“Too much month at the end of the money” is a common comment both among regular wage-earning individuals and owners of businesses just like you. What’s also all too common is a sense of surprise when the money runs out.
Often, that surprise comes from not clamping down on basic business spending. It’s not the huge purchases that cause financial trouble for most companies: it’s the slow leaks and small wastages that add up over time.
Here are some ideas to consider:
Cheaper Credit Card Processing Service. If you take credit cards, chances are you pay your processor too much. For example, PayPal is $30 per month and your funds are in your account and available within seconds after the purchase.
Cut Back on Insurance Expense. Faced by tough economic times, the last thing you want to do is eliminate essential insurance coverage for fire, theft, and liability. But by increasing deductibles and canceling less essential coverage for things like business interruption or the death of a key employee, you may be able to reduce your overall payments.
Cut Business Travel. Assuming your business still does a significant amount of travel, cut it at least in half. Just committing to this will force you to focus on eliminating the least profitable half.
Cut the Work Week. For example, going to a four-and-a-half day work week saves 10% of payroll; a four-day week saves 20%. Similarly, putting a freeze on overtime hours will save you money.
Eliminate Discretionary Spending. If you were planning on painting your building, buying new equipment, or hiring additional employees, wait. Only if a particular expense is essential to carrying out a crucial marketing or diversification plan should you go ahead.
Late Fees. Whether they’re from loans, on credit cards or with your utility company, late fees add up fast and are 100 percent avoidable. Most business owners with a late fee problem have that problem because they just don’t know all of their payment due dates.
Not Tracking Expenses. You have to come up with a total once a year for tax purposes, but otherwise nobody really knows where the money goes. Fix this by establishing expense reporting and accounting for every department, which somebody reviews once a week.
Pay Vendors On Time. Don't overlook basic expenditures, such as phone service, electricity, copying, janitorial services, and payments to independent contractors. Some vendors give discounts for early pay.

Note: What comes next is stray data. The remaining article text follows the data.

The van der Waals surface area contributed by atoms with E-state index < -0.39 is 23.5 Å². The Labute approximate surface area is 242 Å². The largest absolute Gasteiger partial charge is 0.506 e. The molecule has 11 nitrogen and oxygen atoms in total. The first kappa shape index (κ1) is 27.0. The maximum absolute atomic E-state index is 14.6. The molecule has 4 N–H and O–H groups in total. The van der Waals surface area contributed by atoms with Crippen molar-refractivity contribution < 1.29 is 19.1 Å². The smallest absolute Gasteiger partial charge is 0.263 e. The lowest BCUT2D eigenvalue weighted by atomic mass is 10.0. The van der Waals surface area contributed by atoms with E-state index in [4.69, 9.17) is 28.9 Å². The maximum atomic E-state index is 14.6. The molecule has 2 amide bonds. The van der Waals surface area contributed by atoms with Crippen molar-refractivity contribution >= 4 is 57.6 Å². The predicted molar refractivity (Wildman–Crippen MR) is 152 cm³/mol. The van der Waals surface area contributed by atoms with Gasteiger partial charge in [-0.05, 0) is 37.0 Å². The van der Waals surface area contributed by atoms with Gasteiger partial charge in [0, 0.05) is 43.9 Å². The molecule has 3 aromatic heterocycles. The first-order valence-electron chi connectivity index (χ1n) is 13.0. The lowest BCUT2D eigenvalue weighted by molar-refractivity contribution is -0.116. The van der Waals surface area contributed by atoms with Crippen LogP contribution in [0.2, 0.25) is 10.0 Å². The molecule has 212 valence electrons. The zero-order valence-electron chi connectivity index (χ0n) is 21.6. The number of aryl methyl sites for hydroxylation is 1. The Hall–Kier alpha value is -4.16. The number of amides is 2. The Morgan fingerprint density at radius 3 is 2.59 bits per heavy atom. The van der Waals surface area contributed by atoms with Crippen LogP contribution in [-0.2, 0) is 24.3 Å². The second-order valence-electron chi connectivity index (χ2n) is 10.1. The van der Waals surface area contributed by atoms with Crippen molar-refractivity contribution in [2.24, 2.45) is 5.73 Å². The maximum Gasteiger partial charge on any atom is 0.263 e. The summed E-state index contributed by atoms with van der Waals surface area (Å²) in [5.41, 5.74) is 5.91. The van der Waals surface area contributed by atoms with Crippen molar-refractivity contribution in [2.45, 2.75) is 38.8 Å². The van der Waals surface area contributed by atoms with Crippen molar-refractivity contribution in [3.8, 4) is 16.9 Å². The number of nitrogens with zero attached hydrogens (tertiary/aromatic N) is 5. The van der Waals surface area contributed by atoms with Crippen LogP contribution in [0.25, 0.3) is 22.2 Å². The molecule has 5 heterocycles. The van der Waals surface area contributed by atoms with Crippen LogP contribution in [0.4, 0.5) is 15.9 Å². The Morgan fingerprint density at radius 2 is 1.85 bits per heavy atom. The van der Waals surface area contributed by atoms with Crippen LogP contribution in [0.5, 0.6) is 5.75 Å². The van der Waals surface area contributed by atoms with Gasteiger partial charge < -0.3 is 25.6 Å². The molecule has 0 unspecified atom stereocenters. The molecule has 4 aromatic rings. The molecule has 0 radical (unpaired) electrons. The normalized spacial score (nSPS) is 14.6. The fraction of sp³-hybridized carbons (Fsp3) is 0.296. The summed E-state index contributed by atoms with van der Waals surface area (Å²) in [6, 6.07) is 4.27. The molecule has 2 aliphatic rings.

Poor Time Management. Budget your time as closely and effectively as you budget your money.
Reduce Professional Fees. Paying an attorney $300 per hour is no way to save your business. Ask your lawyer to give you a discount and, if it's not forthcoming, shop around for someone who will.
Renegotiate Your Lease or Move. Renegotiating an ongoing lease to get a lower rate is rarely easy, especially if your lease will be up for renewal soon. Chances are your landlord may give you a better deal.
Stop Paying for Equipment You Don't Need. When times are good, it's easy to commit to buying or leasing expensive equipment. Sell everything you don't need.
Sublet Unneeded Space. If your business is losing money, your real estate may now be your most valuable asset—make sure it's producing every penny of income it can. You might even want to look at moving your business to another location and renting out your entire building.
Supply Waste. Sometimes called “variable expenses,” this is all the stuff your team uses up over the course of a work week: pens, printer cartridges, toilet paper, paper cups, staples and the like. Each represents a tiny cash investment, but they can add up to serious wastage in a month, quarter or year.
Too Much Technology. Sometimes management is too excitable, or the techies on your team are too persuasive. There’s not much you can do about what you’ve already purchased. Just promise yourself right now to only buy what you need moving forward.